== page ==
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Samirah Evans performs in a 2018 concert at Brooks Memorial Library in Brattleboro. With a preponderance of live performances cancelled and venues closed, the creative economy — responsible for between 3 and 4 percent of Vermont’s overall economy — remains deeply affected by the pandemic.

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For the creative economy, dual tracks of recovery and resilience

Creative people represent a huge part of the state economy and will play a huge role in the state’s economic recovery from the pandemic. In the meantime, they are particularly vulnerable and need support, argues the leader of the Vermont Arts Council.

BRATTLEBORO—When was the last time you danced at the Stone Church to musicians performing live music?

What movie did you last watch in the Latchis main theater?

What story was most recently told during Fables Storytelling on the first floor of Next Stage Arts?

How long since your children sat in a circle for story hour at their local library?

Like a sad game of Mad Libs, the phrase “before the pandemic” could fit most responses.

The COVID-19 pandemic has hit every economic sector, but it has shown less mercy to creative and cultural offerings, which largely operate on communal events — risky when trying to contain a contagious virus like COVID-19.

According to an August study by The Brookings Institution, a nonprofit public-policy organization, Vermont’s creative sector lost 8,090 jobs and $216 million last year between April and July.

Amy Cunningham, deputy director with the Vermont Arts Council (VAC), defines the creative and cultural sector as anything that requires that creativity be central to the work. While musicians and painters are obvious examples of workers in such industries, Cunningham includes other examples, such as film, media, and speciality foods.

She said the “depth of loss” to the creative sector has proved painful and that many of the state’s cultural organizations and performance venues were some of the first public spaces to close in the pandemic and will likely be among the last to reopen.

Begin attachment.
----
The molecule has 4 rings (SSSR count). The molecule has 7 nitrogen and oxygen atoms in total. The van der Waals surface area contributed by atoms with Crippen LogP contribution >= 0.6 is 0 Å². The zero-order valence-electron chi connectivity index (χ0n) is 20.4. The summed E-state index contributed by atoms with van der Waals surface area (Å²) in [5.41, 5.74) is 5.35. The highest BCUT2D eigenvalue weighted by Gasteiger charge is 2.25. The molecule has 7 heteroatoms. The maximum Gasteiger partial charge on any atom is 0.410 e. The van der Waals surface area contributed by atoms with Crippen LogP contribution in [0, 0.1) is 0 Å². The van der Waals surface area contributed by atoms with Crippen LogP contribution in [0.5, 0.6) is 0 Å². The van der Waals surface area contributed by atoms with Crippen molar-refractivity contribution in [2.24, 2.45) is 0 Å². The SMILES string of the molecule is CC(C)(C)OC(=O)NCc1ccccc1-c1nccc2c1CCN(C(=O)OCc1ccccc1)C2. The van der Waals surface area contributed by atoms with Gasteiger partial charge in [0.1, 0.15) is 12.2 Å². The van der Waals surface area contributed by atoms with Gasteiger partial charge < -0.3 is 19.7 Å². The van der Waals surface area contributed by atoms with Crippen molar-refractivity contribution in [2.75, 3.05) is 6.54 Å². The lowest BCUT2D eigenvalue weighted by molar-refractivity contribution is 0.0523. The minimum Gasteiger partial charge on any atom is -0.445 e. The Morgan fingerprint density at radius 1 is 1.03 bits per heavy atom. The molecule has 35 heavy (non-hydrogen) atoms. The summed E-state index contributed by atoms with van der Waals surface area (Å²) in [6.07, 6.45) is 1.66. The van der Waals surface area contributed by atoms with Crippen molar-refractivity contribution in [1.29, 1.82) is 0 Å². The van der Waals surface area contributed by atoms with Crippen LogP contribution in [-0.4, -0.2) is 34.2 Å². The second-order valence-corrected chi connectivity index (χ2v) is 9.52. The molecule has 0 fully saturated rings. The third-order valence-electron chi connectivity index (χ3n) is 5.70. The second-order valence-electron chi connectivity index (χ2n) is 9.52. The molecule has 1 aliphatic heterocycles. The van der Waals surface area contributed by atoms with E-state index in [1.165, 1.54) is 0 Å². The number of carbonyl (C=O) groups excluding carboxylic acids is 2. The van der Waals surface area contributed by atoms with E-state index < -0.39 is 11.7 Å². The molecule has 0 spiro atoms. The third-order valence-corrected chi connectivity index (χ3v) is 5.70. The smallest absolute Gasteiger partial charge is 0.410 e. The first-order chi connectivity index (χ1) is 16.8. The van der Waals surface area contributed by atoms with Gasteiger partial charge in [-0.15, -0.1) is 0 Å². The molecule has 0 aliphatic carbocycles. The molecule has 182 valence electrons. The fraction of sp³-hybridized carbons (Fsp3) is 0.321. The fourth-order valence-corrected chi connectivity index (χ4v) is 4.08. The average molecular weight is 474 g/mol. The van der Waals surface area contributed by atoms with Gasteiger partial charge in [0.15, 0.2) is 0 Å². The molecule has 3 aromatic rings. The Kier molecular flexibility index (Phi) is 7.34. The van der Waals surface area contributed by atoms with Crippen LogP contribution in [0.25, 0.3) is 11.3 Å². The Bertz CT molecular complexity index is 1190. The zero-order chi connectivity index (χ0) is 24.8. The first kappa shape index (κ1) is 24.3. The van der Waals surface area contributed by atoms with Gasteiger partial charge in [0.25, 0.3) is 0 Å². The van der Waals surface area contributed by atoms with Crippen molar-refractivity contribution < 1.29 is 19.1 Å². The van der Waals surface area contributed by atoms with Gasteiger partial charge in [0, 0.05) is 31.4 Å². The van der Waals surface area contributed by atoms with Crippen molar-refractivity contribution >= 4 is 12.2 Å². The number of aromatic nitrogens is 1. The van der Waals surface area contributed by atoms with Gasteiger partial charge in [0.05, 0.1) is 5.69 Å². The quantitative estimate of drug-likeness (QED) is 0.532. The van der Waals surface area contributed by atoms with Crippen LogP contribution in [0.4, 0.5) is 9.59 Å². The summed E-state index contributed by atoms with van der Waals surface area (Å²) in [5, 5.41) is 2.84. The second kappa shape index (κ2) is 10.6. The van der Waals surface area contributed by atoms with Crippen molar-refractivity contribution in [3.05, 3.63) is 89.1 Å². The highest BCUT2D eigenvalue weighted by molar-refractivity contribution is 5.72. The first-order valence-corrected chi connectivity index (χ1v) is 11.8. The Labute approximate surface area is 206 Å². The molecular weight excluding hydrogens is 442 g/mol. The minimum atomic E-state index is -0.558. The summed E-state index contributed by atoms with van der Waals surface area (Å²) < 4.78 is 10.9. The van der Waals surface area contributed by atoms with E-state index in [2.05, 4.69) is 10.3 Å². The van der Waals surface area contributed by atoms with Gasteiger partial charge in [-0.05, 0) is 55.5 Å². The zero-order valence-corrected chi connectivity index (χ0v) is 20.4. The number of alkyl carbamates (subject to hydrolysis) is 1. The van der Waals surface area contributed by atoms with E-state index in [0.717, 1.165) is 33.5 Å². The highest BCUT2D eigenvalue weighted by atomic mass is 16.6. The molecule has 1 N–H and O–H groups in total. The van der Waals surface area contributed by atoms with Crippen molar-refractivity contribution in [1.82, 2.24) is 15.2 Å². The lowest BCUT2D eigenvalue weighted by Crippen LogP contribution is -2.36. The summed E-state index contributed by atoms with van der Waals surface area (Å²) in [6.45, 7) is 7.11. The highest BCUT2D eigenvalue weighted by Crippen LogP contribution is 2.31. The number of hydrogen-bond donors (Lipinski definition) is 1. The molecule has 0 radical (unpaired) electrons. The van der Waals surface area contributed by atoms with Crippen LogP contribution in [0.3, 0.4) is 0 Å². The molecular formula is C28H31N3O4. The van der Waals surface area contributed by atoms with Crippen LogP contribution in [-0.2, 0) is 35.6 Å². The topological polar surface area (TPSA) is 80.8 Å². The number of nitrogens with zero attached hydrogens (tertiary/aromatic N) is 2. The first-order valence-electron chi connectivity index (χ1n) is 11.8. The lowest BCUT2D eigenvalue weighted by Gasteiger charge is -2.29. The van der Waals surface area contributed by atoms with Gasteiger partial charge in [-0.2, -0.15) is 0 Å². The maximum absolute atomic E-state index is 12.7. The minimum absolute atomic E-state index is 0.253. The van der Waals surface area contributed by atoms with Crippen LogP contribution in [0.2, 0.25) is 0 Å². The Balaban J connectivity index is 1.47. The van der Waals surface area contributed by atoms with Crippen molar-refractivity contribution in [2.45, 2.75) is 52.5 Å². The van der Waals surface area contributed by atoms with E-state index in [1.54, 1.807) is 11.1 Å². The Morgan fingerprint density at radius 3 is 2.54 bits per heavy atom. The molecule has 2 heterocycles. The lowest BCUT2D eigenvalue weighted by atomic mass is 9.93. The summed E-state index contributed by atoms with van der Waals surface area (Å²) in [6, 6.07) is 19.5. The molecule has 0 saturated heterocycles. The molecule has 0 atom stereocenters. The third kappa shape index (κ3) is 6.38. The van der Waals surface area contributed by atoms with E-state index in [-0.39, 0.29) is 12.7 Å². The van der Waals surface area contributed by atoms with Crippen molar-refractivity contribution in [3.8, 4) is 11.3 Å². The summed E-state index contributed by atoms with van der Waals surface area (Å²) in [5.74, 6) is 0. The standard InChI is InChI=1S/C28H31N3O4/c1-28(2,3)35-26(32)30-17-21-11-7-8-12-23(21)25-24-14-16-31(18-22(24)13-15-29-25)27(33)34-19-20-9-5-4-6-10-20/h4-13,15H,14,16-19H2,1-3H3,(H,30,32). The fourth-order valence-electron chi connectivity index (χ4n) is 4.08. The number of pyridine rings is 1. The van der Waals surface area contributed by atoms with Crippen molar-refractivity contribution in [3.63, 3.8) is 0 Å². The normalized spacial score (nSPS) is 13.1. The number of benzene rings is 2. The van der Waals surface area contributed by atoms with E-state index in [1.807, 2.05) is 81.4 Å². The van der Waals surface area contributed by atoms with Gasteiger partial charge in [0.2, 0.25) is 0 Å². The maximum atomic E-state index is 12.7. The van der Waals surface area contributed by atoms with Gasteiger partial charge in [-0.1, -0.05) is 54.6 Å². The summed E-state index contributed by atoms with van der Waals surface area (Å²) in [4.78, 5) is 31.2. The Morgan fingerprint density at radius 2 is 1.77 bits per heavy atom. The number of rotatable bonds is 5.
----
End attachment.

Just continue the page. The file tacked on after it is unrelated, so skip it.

Yet, the creative sector is also poised to help Vermonters post-pandemic, she said: arts and culture attract people, they help build community, they are an economic driver, and they are part of Vermont’s recovery.

Cunningham added, however, that as the creative sector moves through the pandemic, individual creatives and the state must focus on both recovery and resiliency.

“I see those things as parallel tracks, where we’re working on, and lifting up, all the ways that the creative sector is a part of the solution for Vermont’s recovery,” she said. “But for the creative sector to be a part of the solution, artists and arts organizations have to be still open and practicing.”

A faster recovery

The state’s creative industries have the potential to supercharge the state’s economic recovery.

Such enterprises have comprised 4.2 to 4.7 percent of the nation’s gross domestic product — more than construction, transportation, mining, and agriculture — according to key findings from an empirical study from Douglas S. Noonan, professor at Indiana University-Purdue University Indianapolis.

The 2020 report, The Arts and Culture Sector’s Contributions to Economic Recovery and Resiliency in the United States, notes that after the Great Recession, the country’s creative sector rebounded rapidly from economic shocks.

For example, after the Great Recession, the average gross state product, per capita, increased 3 percent. The average state arts economy, however, grew 3.4 percent. The report also found that, per capita, arts employment tends to boost an area’s overall employment “more strongly” in rural areas compared to urban areas.

According to the U.S. Bureau of Economic Analysis, Vermont’s arts and cultural sector accounted for 3.2 percent of the state economy and contributed 10,799 jobs in 2016.

For Cunningham, a recovery strategy should include enough federal and state funding to carry individuals and organizations through the whole pandemic.

To increase resilience, however, that strategy policy should include changes that can help creative workers access stable incomes, worker benefits, and policies that are flexible enough to recognize some of the challenges that creative workers face.

The creative sector has always operated as a form of gig economy, she said, using a term that itself was coined only in 2009, amid the Great Recession. Many creative workers are considered independent contractors — small-business owners — even if it’s only a business of one, she added.